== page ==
One of the world's most-visited graves is in Georgia

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One of the world's most-visited graves is in Georgia

Conde Nast Traveler came out with a list of the nine most visited graves in the world and a cemetery in Georgia ranked at No. 8.

The grave at Savannah's 160-acre Bonaventure Cemetery stands out from the rest because it doesn't belong to a politician or a celebrity.

Instead, the grave belongs to "Little Gracie" — a 6-year-old girl with a spooky history. According to Conde Nast Traveler, one legend says that if any flowers or remembrances are removed from Gracie's grave, her statue will cry tears of blood.

According to Discover Historic America, "Little Gracie" was born in 1883 to W.J. and Frances Watson, who owned a luxurious hotel at the corner of Bull Street and Bryan Street in Savannah, making the family quite popular. Gracie was especially a favorite around town.

Two days before her death, she suffered from pneumonia and eventually left the city of Savannah heartbroken when she passed at age six. After her death, Gracie's father quit his job at the hotel and the family later moved back to New England, leaving Gracie all alone.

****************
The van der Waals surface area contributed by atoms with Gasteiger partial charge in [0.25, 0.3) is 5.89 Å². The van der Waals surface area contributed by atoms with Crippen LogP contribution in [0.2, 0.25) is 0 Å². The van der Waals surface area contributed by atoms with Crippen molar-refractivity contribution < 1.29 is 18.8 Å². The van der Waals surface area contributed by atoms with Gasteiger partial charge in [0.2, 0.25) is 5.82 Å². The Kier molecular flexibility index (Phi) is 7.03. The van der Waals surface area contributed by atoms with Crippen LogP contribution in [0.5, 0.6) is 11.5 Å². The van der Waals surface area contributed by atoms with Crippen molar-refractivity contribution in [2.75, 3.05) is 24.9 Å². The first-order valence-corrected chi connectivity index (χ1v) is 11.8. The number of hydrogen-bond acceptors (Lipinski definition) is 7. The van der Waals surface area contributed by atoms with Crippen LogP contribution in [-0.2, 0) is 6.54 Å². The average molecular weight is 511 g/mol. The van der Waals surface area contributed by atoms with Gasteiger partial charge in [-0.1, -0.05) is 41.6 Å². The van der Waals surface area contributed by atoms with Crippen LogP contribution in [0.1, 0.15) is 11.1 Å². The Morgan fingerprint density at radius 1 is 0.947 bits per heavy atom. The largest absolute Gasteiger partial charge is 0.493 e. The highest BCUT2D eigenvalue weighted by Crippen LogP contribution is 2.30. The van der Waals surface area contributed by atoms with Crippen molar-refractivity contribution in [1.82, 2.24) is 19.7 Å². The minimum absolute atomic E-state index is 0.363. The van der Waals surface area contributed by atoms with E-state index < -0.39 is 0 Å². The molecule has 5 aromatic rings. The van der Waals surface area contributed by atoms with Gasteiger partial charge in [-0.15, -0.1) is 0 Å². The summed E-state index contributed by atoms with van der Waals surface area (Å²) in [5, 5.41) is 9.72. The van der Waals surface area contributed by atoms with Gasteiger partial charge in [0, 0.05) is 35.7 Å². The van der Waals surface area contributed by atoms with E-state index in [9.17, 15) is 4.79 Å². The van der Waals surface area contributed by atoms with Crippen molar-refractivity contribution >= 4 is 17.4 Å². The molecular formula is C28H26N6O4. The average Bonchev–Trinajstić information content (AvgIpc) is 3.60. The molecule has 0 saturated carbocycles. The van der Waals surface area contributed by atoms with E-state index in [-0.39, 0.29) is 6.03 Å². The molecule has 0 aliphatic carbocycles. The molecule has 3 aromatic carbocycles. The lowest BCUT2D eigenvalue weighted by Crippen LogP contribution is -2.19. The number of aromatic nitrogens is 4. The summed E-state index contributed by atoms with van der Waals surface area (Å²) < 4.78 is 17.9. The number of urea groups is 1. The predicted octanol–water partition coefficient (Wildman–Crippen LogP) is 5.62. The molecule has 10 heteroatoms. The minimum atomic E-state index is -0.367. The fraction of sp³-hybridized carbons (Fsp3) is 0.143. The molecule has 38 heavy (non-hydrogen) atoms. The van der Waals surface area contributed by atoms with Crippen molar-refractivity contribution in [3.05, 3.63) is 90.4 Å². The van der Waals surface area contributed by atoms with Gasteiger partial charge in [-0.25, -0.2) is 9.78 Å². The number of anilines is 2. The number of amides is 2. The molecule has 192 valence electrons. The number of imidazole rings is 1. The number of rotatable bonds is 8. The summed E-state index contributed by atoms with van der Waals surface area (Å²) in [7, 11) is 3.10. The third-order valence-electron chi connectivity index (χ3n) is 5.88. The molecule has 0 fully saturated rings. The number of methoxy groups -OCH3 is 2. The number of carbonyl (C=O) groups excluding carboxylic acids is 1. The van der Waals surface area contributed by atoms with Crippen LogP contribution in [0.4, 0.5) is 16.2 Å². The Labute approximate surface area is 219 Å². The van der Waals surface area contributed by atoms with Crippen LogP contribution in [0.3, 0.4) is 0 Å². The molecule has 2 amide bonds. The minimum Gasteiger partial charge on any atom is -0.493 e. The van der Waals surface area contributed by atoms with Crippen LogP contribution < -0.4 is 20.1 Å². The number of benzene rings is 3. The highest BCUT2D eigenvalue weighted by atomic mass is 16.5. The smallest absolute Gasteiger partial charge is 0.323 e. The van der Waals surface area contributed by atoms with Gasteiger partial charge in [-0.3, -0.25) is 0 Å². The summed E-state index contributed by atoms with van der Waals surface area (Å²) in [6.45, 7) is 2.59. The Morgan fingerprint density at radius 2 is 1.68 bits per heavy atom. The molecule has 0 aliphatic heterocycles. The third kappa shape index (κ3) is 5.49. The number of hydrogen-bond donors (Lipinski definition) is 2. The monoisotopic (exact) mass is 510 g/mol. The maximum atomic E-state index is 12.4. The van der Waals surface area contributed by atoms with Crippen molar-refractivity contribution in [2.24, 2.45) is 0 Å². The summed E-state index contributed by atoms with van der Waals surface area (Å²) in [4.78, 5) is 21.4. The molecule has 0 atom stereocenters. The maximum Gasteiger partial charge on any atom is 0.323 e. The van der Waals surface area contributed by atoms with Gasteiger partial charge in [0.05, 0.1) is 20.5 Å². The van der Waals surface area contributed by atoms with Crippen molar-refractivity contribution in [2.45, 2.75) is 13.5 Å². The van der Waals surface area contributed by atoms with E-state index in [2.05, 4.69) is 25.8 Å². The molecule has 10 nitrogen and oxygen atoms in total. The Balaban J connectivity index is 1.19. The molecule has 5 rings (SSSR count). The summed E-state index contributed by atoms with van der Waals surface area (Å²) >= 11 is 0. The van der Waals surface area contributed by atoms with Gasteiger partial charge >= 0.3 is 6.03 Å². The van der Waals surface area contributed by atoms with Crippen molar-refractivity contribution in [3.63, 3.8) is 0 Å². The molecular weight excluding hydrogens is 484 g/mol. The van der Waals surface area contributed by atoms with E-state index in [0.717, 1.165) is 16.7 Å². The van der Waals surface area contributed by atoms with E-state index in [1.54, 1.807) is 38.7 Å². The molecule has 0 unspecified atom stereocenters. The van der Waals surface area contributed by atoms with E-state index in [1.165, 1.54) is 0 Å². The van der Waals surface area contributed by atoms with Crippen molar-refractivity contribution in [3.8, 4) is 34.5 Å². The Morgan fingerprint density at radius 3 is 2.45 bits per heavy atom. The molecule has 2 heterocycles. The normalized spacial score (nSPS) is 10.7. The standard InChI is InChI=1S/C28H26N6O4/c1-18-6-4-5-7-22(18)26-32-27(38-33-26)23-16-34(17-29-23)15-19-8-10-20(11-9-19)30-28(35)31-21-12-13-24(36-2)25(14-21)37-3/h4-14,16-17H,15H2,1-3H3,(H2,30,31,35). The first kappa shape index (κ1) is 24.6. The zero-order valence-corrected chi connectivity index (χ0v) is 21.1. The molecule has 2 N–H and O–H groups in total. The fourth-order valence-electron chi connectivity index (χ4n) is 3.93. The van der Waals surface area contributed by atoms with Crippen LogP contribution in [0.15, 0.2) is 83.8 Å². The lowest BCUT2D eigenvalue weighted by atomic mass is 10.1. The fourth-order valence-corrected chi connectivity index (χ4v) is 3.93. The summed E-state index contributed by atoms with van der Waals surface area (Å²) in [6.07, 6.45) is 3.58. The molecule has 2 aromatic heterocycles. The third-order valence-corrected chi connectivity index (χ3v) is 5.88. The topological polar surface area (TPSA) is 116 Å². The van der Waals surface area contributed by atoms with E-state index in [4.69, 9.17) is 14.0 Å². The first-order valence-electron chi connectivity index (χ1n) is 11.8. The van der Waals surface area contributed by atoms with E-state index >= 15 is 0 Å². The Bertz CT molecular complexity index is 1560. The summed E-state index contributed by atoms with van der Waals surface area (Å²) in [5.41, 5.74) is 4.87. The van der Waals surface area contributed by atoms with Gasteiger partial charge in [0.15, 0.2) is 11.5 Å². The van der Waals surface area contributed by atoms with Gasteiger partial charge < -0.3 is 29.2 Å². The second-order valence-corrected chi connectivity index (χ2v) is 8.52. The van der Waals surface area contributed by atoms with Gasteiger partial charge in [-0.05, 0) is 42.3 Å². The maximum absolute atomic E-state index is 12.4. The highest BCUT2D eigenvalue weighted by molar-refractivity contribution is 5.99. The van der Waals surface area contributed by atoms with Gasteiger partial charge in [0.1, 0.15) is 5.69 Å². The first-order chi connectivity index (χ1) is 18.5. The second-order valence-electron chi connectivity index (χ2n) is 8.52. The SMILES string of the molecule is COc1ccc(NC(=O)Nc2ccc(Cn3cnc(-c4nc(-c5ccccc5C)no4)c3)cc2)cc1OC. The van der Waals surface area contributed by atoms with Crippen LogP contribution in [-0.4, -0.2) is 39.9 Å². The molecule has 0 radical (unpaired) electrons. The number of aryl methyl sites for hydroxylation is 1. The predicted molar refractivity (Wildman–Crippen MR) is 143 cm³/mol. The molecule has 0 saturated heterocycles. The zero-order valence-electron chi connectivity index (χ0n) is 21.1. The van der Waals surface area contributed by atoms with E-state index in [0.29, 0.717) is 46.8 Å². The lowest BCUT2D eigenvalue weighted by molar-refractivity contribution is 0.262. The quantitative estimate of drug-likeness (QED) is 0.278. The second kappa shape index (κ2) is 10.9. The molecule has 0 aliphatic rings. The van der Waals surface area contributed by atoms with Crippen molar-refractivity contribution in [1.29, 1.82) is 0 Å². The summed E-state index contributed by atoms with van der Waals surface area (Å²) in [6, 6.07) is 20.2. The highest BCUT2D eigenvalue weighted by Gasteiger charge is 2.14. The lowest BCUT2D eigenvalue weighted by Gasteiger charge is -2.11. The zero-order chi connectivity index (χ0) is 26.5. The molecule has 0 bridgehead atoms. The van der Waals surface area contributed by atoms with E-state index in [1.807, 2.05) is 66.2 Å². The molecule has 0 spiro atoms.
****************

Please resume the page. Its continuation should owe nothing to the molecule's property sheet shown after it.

When she passed, her father had a monument carved at her grave site, a life-sized representation of Gracie, which continues to captivate visitors today.

Some say they have seen the ghost of "Little Gracie" in a pretty white dress playing around Johnson Square — where the family hotel used to stand — before vanishing into thin air.

Travelers visit the grave of "Little Gracie," one of the world's most-visited graves, in Bonaventure Cementery in Savannah, Ga. on Friday, March 18, 2016. Gracie Watkins died in Savannah in 1889 after suffering from pneumonia. Ana Santos
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